Late Knights On The Soccer Field

As Westport debates Big Issues — senior housing, state mandates for affordable housing, the tiny minority population here — one word pops up often: “diversity.”

No one claims this is an economically or racially diverse town. But it is diverse in some ways. Westport is filled with people from around the globe. A couple of years ago, for example, of the 66 boys in the Staples High School soccer program, 33 — exactly half — had at least 1 parent born overseas. That list was extensive: Vietnam, Egypt, Norway, Mexico, you name it.

And speaking of soccer, alert “06880” reader Fred Cantor sends along these thoughts:

On the 50th anniversary of jUNe Day next month, Westport will continue its wonderful tradition of hosting staff from the United Nations, and their families.

But a mini-UN can also be found 52 weeks a year at Long Lots and Wakeman, in a pickup game among soccer old-timers. I had the great pleasure of playing with the group —  called the Westport Late Knights  — on weekends (before health issues forced me to the sidelines in 2008).

At one point, I counted almost 20 different nationalities in the game. Over half the players live in Westport. Others are friends who live nearby, and/or used to live here. I used to play soccer in Central Park, and the international mix was no greater than in the Westport games.

One benefit of the Westport pickup games is great camaraderie, accompanied by cultural exchanges and lessons: in international dishes, foreign beers, and learning how to express one’s displeasure to the referee in a variety of languages.

The Westport Late Knights on a trip to England, in 1999. Fred Cantor is in the front row, 2nd from left, between the two players whose hands are on their knees.

The Westport Late Knights on a trip to England, in 1999. Fred Cantor is in the front row, 2nd from left, between the two players whose hands are on their knees.

Politics is sometimes discussed. It was interesting for me to hear first-hand the views of those who have come here from overseas, and to hear what their friends and families back in their native countries were thinking.

Another benefit is that this month the Westport Late Knights took their 10th international trip, to Slovakia. They played matches (known as “friendlies”) against other old-timers. Past trips have been to England (twice), Italy (twice), Ireland, Spain, Bulgaria, Costa Rica and Antigua.

The trips were almost all organized by Late Knight players with ties to those countries. The trips enabled us to meet and socialize with local residents in a way we wouldn’t normally be able to, as tourists.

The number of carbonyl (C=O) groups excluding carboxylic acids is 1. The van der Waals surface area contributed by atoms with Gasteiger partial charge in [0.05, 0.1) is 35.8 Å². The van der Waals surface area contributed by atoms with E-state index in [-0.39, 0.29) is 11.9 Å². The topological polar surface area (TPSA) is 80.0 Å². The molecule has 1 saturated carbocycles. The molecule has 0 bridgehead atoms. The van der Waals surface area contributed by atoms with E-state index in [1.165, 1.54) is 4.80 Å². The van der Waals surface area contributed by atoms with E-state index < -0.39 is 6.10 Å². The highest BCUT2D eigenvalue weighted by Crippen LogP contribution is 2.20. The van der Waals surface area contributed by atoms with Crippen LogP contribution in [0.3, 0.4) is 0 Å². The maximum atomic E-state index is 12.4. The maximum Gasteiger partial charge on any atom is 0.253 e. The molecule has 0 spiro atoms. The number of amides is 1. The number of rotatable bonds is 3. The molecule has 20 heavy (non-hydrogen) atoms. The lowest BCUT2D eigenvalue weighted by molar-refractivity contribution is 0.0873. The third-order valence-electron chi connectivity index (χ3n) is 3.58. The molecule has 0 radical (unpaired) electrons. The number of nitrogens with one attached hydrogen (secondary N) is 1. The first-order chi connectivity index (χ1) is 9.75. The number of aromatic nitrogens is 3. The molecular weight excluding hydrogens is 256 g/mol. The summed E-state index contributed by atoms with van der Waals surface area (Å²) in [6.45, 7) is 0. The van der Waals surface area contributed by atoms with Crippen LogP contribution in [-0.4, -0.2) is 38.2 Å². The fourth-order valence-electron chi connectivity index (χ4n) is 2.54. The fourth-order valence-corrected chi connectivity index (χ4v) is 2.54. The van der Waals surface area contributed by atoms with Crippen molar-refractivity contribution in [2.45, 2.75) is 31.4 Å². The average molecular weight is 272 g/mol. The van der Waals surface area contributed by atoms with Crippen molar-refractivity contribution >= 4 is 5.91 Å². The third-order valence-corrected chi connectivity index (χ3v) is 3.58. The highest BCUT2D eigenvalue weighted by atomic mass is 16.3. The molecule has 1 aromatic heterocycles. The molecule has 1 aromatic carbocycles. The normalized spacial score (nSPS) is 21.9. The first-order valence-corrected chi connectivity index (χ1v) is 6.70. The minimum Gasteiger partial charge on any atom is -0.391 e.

The Late Knights on their trip this month to Slovakia.

The Late Knights on their trip this month to Slovakia.

Naturally, it hasn’t always been pure fun and games. The Late Knights organized one fundraising tournament in memory of a player’s relative who died in the South Tower on 9/11. They organized another tournament as a fundraiser in memory of a team member’s daughter who died of leukemia. And they came together to raise money for a memorial bench and fund in remembrance of teammate Kuti Zeevi, who was murdered in his Westport jewelry store during a robbery.

The Late Knight members are indeed a mini-UN — with soccer cleats.

6 responses to “Late Knights On The Soccer Field

  1. Matt Silver

    This is a great post. I’m currently studying abroad in a small city in Spain, and meeting people from all over the world in everyday experiences is one of the best ways to learn about other cultures. Soccer’s an especially great way to meet and socialize with others as it’s a language more universal than English. Having UN meetings and all helps with diversity, but I think if more people thought like this, breaking the ice and meeting others in simpler ways, we’d get there a lot quicker and have a lot more fun!

  2. Isaac Levi

    Great article about the WLK, I have been playing with the WLK for over 25 years, great group of guys, I hope we can do it forever.
    Thank You Fred, we will always miss you at the field.

  3. Freddie (every soccer player seems to get a vowel added to their name) sums up the Late Knights experience very well. I started with them when our son was five (Hankie, an Austrian on our street, got me involved) and played Wednesdays and Sundays until the legs would no longer carry me.

    This was a wonderful experience, one that more fully developed my appreciation for the world and its peoples, and offered me insight into the beautiful game. It also kept me out of my wife’s hair for a bit of time and offered me an opportunity to play with and against my son.

    Like Freddie, if I could still go I would still go. By the way, note the fellow in the second row second from the left in the Slovakia picture. Johnny is well past AARP age. He’s like the Energizer Bunny.

    I’m fortunate to have had the opportunity.


  4. Thank you Fred for capturing the essence of the WLK in a few words. I still can’t believe it’s been 30 some odd years since the old boys created this thing that we have. It is my hope, and I think I can speak for the other founders, that it continues for as long as possible. What a great treat it is to have the sons of our members join us on our goodwill trips. Thanks also to Drogan, Quigs, Keneally, Karl, Kuhls, Jahn, Job, Kuti, and all no longer playing or no longer with us.

  5. Terrific story, Fred. Sounds like a great organization, worlds away from FIFA!

  6. Thanks for everyone’s kind words.